Peru - Foreign investment



The British were the first to gain prominence as investors in Peru, when they took power the railways in payment of debt to Peruvian bondholders in 1890. They developed oil fields and a long distance telephone and cable service. In the mid-1950s, Swiss, German, and Canadian interests became active in the transportation and communication services. Private US interests ventured capital and technical aid to all sectors, especially the oil and mining industries. The fishing industry from the beginning was fostered by the United States. Private companies operated tuna fleets in Peruvian waters, as well as canneries.

Between 1959 and 1961, following passages of industrial development laws and the signing of an investment guarantee treaty with the United States, under which private US investors could obtain federal risk insurance against currency inconvertibility, total foreign investment almost doubled, rising from $686 million to $1,274 million. US investments continued their rapid growth rate until the 1968 coup, after which Peru's military rulers pursued a nationalist course, characterized by selective expropriation of foreign-held interests in sectors such as mining, finance, and infrastructure. In addition, a variety of strictures were placed on the uses of foreign capital, as well as on the relative proportion of foreign-to-local control. US-linked firms were the hardest struck by these measures, causing a strain in relations. In February 1974, a US-Peruvian agreement provided a compensation schedule for properties taken over during 1968–73. At the end of 1973, the US investment column stood at $793 million, less than half of the total a decade earlier. Private investments in the 1970s continued to lag, although some new funding was being advanced in mining and petroleum. From 1977 through 1980, net direct capital investment totaled only $177 million, or less than the total for 1981 ($263 million), the first year after the restoration of civilian rule. In 1984 and 1985, after the economic slump, net direct investment was $89 million and $53 million, respectively.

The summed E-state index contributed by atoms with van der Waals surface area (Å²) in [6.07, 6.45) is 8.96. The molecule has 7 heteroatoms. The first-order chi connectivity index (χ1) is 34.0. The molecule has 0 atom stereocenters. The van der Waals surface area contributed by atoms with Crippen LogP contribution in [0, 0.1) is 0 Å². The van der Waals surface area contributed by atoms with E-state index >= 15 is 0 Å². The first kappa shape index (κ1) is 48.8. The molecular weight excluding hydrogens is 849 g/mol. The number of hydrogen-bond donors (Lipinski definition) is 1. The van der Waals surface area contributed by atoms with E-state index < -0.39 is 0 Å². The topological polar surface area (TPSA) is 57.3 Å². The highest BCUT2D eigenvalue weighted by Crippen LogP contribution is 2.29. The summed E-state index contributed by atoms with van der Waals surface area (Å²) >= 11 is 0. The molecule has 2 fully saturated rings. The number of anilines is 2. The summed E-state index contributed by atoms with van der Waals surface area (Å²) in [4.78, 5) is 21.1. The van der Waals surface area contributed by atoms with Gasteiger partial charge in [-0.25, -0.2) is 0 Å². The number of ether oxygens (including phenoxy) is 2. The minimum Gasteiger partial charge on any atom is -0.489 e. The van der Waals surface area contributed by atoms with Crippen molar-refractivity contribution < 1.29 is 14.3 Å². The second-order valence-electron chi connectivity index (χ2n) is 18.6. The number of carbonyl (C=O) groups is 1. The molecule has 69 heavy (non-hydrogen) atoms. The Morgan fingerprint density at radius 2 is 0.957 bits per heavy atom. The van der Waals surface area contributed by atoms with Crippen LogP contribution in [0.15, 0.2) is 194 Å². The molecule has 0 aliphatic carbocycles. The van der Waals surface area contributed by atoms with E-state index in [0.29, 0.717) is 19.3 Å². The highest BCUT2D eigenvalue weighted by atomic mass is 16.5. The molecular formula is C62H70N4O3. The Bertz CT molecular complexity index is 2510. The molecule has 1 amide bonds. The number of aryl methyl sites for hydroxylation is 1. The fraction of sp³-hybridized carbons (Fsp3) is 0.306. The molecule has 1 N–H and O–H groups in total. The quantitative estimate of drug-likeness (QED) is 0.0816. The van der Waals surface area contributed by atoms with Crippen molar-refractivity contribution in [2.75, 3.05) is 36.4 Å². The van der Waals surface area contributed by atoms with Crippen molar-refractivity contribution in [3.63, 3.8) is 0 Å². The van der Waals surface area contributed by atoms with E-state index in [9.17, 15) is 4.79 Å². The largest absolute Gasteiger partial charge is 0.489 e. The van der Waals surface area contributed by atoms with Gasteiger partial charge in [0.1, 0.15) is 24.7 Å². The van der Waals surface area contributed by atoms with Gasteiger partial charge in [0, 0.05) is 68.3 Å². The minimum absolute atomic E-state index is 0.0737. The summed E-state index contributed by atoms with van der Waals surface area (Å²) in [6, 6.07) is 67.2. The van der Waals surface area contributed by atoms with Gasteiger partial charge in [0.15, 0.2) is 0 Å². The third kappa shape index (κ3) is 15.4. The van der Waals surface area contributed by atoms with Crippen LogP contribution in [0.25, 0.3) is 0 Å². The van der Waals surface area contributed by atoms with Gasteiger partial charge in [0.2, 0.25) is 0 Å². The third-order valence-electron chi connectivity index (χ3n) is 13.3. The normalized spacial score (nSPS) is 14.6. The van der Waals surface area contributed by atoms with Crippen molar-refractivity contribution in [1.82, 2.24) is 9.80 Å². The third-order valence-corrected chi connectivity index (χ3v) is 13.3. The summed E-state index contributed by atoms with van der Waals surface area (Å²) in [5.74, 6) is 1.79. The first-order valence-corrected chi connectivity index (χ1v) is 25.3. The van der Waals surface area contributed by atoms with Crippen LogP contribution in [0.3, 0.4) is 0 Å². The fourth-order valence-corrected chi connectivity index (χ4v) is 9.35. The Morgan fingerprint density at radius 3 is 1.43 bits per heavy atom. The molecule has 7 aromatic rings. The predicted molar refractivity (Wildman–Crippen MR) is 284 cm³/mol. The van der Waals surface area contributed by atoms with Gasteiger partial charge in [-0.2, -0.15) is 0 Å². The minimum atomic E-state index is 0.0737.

After 1980, the official attitude toward foreign investment changed substantially. The 1979 constitution guarantees protection of private property, whether Peruvian or foreign, and permits foreign jurisdiction for international financial contracts. The agency responsible for foreign investment is the National Commission of Foreign Investment and Technology (Comite Nacional de Inversion Extranjera y Tecnologia, or CONITE). In late 1986, the Andean Group relaxed its regulations on foreign investment; this change was expected to benefit Peru. About 1,000 foreign companies were represented in Peru in the 1980s, either directly or through subsidiaries or affiliates.

The trade and investment climate in Peru has improved significantly since President Fujimori assumed office in July 1990. Foreign investor confidence in Peru should be maintained with Fujimori as the key element in sustaining capital inflows. The Foreign Investment Promotion Law, and the Framework Law for Private Investment Growth outlined the government's support for privatization and foreign investment in 1991. From 1991 to 1997, privatization sales totaled over $7 billion, most of which came from foreign investors. There are no restrictions on remittances, but there is a mandatory affirmative action program for Peruvian employees. Activities in Export Processing Zones are tax and customs duty exempt for 15 years.

In 1998, total foreign direct investment (FDI) stock totaled about $7.3 billion. FDI inflow to Peru in 1998 was over $1.8 billion, up from nearly $1.7 billion in 1997, and then peaked at $2.3 billion in 1999. Due mainly to political turmoil and uncertainty in the country, FDI flows to Peru fell to $681 million in 2000. In 2001, FDI flows increased to $1.1 billion, and in 2002 were approximately $2 billion. The major sources of FDI have been Spain (particularly in telecommunications), the United States, and the United Kingdom (in the energy and industry and mining sectors). Cumulative FDI as of 2002 was over $10 billion.

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